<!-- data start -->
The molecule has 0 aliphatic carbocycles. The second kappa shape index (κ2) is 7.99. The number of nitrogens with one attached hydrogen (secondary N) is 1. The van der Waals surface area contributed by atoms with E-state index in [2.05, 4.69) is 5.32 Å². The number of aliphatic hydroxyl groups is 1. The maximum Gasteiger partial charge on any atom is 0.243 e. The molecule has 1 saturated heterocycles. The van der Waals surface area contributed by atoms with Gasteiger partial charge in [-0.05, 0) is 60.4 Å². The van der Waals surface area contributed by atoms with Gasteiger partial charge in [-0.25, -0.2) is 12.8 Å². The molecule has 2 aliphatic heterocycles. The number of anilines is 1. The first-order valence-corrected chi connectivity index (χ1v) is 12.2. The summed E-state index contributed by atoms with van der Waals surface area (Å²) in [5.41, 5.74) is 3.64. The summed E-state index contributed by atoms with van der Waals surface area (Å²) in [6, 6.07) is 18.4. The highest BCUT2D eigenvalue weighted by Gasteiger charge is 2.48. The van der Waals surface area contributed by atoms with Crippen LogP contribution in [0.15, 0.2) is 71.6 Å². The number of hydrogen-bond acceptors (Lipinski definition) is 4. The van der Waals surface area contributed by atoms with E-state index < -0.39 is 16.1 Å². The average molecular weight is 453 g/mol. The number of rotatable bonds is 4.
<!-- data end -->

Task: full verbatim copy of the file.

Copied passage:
The molecule has 0 aliphatic carbocycles. The second kappa shape index (κ2) is 7.99. The number of nitrogens with one attached hydrogen (secondary N) is 1. The van der Waals surface area contributed by atoms with E-state index in [2.05, 4.69) is 5.32 Å². The number of aliphatic hydroxyl groups is 1. The maximum Gasteiger partial charge on any atom is 0.243 e. The molecule has 1 saturated heterocycles. The van der Waals surface area contributed by atoms with Gasteiger partial charge in [-0.05, 0) is 60.4 Å². The van der Waals surface area contributed by atoms with Gasteiger partial charge in [-0.25, -0.2) is 12.8 Å². The molecule has 2 aliphatic heterocycles. The number of anilines is 1. The first-order valence-corrected chi connectivity index (χ1v) is 12.2. The summed E-state index contributed by atoms with van der Waals surface area (Å²) in [5.41, 5.74) is 3.64. The summed E-state index contributed by atoms with van der Waals surface area (Å²) in [6, 6.07) is 18.4. The highest BCUT2D eigenvalue weighted by Gasteiger charge is 2.48. The van der Waals surface area contributed by atoms with Crippen LogP contribution in [0.15, 0.2) is 71.6 Å². The number of hydrogen-bond acceptors (Lipinski definition) is 4. The van der Waals surface area contributed by atoms with E-state index < -0.39 is 16.1 Å². The average molecular weight is 453 g/mol. The number of rotatable bonds is 4.